Many years ago, I was bouncing along quite happily in the middle of a poetry presentation at a primary school, when I noticed with some consternation that the teacher who had booked me, and who was sitting in the audience, was not smiling
My consternation turned to dread when she stood up with stern countenance and left the room, returning a short time later with a man I (correctly) assumed to be the principal. A black cloud hovered above them both as they sat stolidly together through the remainder of my show.
In spite of all this, I felt I did a good job. I could see the kids were happy, too. Nevertheless, I could see these two were clearly not.
I decided to be proactive, and approached them both shortly after the show. “Is there anything wrong?” I asked, with trepidation.
“But you didn’t teach them anything!” came the angry reply.
I was speechless.
I was confident I had entertained – perhaps even inspired – for a good half hour, probably longer. I had very possibly also introduced many to a new art form, and demonstrated the power of performance poetry and rhyming verse. Isn’t that lesson enough? What did they want from me? A technical dissertation on the various forms that rhyming verse can take – iambic pentameter, etc.? A discussion on rhyming patterns? The place of rhyming verse in Australia’s cultural history and geography? Some thoughts on the bush poetry revival? An attempt to unearth the international antecedents of the writing of Paterson, Lawson, et al? All of this I could have attempted, and more…if I had felt it was appropriate, but I didn’t. Indeed, I have always taken the view that primary school is not the time to ‘teach’ poetry to children. I was ‘taught’ poetry at that age, and it is a miracle that my love of poetry survived the process.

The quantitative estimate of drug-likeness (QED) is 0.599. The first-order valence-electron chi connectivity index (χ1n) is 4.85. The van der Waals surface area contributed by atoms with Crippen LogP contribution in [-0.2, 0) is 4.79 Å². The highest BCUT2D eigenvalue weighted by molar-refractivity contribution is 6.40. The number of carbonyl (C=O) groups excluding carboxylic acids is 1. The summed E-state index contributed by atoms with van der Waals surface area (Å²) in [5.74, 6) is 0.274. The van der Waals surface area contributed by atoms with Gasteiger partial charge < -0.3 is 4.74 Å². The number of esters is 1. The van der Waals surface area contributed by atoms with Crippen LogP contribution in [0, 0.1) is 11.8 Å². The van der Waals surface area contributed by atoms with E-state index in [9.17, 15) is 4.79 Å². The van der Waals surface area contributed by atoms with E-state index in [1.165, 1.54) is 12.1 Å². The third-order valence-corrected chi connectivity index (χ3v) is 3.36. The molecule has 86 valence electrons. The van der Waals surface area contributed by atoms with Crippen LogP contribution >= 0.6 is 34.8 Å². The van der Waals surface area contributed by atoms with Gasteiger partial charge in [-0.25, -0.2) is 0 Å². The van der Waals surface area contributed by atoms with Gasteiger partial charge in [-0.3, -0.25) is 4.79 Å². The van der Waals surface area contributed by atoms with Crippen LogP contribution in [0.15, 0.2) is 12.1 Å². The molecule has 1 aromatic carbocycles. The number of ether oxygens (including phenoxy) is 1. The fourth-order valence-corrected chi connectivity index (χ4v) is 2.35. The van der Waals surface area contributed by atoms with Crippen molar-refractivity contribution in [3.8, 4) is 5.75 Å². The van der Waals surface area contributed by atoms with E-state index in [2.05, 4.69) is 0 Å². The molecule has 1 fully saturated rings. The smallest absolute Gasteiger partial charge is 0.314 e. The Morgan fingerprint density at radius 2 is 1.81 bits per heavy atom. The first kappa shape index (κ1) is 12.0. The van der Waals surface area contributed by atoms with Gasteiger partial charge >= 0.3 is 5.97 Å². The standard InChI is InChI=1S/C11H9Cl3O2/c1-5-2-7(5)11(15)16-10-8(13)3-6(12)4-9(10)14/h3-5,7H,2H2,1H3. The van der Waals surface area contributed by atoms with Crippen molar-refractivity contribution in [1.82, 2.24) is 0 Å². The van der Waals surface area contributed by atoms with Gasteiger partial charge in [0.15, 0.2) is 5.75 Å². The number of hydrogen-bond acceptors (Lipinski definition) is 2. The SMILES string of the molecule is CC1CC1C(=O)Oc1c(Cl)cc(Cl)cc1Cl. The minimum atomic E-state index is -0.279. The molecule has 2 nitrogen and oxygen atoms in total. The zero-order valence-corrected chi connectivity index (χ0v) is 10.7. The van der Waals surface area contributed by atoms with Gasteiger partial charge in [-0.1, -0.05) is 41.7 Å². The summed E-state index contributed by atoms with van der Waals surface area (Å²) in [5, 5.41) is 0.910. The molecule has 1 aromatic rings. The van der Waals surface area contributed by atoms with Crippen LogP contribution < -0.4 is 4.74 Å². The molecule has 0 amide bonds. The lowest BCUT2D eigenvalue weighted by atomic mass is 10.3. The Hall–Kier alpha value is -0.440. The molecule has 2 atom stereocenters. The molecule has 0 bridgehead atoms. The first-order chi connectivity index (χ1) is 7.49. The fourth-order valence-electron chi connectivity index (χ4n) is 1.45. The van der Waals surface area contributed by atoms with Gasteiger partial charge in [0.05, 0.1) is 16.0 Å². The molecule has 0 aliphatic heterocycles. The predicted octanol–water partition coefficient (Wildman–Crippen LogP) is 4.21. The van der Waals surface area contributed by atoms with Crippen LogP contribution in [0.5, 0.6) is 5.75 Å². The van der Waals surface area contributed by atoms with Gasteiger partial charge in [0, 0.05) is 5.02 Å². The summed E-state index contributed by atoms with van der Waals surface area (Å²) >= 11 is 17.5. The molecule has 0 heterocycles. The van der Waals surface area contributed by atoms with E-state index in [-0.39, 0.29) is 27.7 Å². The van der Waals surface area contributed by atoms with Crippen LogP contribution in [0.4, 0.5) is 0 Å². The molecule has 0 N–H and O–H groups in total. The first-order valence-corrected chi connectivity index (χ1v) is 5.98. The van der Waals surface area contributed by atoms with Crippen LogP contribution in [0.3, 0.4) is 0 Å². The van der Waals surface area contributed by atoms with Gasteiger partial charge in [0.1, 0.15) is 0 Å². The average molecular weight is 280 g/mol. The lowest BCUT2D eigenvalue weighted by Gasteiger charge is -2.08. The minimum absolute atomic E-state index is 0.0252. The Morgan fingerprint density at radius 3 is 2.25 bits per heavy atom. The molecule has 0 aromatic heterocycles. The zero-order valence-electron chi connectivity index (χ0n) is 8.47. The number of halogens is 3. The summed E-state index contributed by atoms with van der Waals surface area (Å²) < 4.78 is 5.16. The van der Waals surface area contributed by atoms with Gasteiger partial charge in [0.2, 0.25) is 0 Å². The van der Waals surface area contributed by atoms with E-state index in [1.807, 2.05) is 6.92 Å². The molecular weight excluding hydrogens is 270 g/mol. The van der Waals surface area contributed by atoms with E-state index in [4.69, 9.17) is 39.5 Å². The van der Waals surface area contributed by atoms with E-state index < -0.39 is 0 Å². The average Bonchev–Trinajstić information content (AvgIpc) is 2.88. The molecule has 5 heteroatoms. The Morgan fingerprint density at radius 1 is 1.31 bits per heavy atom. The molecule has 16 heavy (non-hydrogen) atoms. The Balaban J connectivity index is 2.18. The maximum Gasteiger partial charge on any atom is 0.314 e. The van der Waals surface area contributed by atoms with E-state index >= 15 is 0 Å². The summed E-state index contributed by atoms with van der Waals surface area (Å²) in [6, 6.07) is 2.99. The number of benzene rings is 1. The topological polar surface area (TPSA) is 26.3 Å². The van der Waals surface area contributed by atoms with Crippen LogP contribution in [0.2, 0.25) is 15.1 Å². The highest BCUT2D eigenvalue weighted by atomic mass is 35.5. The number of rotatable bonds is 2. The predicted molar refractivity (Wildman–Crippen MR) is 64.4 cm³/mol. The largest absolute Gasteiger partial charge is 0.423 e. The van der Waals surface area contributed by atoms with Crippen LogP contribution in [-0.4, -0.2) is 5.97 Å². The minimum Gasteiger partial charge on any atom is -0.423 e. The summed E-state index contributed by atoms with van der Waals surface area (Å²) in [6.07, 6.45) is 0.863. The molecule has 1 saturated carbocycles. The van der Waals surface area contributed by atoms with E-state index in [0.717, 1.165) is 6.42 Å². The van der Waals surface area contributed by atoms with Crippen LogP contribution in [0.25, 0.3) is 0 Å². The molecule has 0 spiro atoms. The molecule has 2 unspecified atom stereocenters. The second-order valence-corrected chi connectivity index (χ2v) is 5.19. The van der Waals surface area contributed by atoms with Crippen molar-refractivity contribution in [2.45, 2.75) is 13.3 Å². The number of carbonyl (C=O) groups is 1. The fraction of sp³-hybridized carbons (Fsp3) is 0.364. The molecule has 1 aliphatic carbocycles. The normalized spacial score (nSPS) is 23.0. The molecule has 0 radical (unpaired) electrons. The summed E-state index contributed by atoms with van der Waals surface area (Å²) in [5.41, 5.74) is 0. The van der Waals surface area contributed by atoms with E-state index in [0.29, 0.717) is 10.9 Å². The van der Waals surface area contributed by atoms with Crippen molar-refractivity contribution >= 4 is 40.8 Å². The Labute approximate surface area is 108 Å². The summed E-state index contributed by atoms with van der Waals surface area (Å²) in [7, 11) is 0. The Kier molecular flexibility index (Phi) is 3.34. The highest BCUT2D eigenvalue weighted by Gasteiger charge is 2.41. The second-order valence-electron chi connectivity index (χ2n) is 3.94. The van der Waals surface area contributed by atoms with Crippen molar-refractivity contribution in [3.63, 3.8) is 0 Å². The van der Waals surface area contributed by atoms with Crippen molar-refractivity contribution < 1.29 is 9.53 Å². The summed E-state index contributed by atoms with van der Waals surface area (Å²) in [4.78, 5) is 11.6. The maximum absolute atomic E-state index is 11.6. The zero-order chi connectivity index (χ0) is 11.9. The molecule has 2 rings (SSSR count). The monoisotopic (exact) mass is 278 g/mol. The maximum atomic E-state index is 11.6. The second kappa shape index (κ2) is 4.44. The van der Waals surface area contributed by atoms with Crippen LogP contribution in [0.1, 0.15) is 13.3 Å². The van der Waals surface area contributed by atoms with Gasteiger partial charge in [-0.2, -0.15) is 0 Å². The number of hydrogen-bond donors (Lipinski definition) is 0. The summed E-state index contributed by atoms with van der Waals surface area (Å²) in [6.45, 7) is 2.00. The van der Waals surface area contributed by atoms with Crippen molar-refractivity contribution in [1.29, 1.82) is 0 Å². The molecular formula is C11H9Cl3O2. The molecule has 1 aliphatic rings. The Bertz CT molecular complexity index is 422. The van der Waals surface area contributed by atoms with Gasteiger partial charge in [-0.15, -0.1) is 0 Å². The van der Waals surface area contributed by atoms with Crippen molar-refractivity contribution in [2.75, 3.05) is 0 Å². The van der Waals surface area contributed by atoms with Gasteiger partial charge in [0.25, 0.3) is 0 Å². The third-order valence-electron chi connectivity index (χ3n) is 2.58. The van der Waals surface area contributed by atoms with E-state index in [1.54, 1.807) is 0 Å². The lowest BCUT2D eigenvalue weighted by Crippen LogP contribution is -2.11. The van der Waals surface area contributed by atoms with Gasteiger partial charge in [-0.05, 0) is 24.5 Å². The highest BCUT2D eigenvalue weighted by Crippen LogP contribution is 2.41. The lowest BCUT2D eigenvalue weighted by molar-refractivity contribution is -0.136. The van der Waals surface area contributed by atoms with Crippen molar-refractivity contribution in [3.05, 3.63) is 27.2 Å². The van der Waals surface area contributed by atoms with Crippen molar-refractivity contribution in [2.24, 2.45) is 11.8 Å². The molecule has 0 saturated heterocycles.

So far as the actual ‘writing’ of rhyming verse is concerned, it is really beyond primary school children. I know that from experience, and from discussion with other poets. Sure, children can find rhyming words, but the whole process of metre (the really hard part), of making lines scan, is – with perhaps the occasional brilliant exception – quite beyond them.
These days, if I am asked to perform poetry in a primary school, or conduct a workshop, I spend a fair bit of time trying to talk myself out of the gig by explaining all the things I do NOT do. Even then, trouble can ensue.
“Oh, but I thought you would still do such and such.” (Somebody wasn’t listening…)
So, what does it mean, exactly, to teach poetry? I have always felt my shows are highly educational. I should add that I also always begin them with some discussion of poets and poetry.
To my mind, there is plenty of time in secondary school for a more formal, analytical approach to poetry – if, indeed, it must happen at all.
Sadly, though, not everybody agrees.
What do you think?
© Stephen Whiteside 12.08.2014